SpaceX is planning to perform a static test fire of its massive Falcon Heavy rocket later this week, the company revealed today in a statement from company President and COO Gwynne Shotwell. Now that the rocket is vertical on launchpad LC-39A, a static test fire to ensure the rocket’s 27 Merlin engines are in good working order and ready for the full, inaugural test launch targeting low Earth orbit shortly thereafter.
The fact that SpaceX is ready to test fire its heavy-duty rocket means it’s likely getting very close to launch – it could be ready to go within the next couple of weeks. That’s in keeping with what SpaceX has been saying since late last year, when it pushed the initial test launch from the end of 2017 to sometime in the very beginning of 2018.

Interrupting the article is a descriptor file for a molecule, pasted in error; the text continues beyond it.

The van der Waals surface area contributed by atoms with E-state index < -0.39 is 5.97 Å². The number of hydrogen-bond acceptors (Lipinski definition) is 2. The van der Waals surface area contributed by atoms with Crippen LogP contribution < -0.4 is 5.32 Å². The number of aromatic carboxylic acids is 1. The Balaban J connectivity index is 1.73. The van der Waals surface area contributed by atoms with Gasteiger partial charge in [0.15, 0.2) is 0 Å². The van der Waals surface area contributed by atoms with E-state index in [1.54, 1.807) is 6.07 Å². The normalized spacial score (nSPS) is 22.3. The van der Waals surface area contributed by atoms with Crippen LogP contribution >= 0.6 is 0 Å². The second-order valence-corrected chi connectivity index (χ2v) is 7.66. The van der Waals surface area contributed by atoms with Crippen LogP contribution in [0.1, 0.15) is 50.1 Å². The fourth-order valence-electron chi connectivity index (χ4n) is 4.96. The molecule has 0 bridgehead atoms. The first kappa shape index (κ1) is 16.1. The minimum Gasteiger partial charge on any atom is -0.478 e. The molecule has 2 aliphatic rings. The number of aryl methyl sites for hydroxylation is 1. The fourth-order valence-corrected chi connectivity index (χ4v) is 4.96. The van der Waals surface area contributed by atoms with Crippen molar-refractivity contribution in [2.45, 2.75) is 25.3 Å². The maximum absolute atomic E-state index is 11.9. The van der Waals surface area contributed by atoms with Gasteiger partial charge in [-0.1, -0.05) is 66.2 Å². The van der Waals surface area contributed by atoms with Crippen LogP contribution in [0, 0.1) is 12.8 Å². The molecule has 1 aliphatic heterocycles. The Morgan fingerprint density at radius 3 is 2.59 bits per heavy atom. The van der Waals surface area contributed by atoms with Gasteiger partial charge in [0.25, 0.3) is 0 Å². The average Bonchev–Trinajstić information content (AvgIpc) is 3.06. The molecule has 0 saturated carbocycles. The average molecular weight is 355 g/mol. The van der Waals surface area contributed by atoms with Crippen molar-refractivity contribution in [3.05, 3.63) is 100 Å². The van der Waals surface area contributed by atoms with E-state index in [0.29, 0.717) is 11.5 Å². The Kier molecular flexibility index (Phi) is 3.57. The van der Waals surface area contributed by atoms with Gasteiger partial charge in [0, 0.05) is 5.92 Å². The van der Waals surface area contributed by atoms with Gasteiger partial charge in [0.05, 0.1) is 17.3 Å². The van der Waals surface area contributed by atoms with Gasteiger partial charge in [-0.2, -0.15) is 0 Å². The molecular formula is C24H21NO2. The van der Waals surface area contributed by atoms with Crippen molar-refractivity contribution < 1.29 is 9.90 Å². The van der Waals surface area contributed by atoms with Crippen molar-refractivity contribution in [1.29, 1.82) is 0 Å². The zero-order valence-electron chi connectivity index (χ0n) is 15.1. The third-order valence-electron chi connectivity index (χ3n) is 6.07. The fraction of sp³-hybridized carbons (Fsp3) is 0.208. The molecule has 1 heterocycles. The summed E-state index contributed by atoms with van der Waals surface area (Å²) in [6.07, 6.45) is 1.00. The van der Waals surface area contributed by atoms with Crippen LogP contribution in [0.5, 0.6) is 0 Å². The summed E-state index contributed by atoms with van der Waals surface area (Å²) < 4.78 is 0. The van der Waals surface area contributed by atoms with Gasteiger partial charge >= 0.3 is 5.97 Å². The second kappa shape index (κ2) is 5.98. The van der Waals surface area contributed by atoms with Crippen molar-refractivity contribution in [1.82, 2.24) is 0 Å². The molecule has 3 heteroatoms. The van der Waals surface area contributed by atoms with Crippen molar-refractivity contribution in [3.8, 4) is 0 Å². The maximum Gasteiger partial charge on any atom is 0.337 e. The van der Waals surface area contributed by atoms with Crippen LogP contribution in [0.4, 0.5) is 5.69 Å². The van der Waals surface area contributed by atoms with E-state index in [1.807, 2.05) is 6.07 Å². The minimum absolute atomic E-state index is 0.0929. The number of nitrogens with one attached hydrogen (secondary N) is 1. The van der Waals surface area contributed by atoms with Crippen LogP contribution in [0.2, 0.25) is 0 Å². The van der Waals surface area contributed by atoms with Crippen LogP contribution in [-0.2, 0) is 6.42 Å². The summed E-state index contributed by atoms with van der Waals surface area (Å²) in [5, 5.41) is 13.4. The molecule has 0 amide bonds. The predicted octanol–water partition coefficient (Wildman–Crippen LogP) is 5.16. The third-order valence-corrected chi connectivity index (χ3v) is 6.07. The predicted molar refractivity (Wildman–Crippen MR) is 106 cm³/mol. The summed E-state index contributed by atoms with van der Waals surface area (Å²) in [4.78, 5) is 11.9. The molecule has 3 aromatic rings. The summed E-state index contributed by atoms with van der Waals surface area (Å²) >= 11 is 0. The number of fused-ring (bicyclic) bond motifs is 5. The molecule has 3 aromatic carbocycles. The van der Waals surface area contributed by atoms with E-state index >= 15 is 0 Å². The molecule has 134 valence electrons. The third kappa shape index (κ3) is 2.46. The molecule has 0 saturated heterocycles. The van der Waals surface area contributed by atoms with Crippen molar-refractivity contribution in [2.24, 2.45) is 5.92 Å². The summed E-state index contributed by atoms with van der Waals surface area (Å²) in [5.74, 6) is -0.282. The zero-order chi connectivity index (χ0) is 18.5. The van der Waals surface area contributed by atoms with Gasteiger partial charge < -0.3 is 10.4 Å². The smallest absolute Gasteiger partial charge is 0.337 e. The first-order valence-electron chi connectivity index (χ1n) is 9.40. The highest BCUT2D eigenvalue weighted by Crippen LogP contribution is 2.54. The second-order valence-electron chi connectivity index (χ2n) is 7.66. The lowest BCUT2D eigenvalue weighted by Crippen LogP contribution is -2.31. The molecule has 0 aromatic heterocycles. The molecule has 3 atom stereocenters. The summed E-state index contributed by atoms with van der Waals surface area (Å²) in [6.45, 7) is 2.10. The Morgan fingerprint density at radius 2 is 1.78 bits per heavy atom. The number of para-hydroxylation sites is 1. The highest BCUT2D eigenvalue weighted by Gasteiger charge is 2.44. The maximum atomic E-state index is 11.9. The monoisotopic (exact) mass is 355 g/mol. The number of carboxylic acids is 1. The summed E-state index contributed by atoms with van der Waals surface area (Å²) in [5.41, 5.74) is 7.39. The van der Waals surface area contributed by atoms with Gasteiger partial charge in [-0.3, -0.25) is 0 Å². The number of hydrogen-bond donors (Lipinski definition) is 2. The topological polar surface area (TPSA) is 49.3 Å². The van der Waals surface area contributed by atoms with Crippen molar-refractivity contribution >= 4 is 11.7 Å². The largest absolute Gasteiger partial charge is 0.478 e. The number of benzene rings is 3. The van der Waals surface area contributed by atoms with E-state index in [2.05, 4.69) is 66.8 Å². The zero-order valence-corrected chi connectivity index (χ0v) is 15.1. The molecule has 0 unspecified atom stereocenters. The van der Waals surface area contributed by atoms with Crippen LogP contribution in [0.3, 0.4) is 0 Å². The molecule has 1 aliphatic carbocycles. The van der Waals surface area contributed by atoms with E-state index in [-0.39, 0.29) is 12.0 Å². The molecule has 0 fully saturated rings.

SpaceX first showed Falcon Heavy vertical at Cape Canaveral in Florida on January 3, just days into the new year. It’s carrying a special payload, too – an original Tesla Roadster in cherry red, which SpaceX is hoping to put into an extended orbit of Mars if everything goes exactly to plan with the initial Falcon Heavy launch.
Everything going to plan isn’t necessarily a lock, of course. SpaceX hasn’t ever attempted to launch a rocket with this much thrust before, and real-world experience never fails to differ from expectations, simulations and projections. SpaceX CEO Elon Musk has suggested in the past that it’s possible the rocket will explode long before it reaches orbit, but that such a result would represent a success of sorts since it’ll provide crucial data to inform future attempts.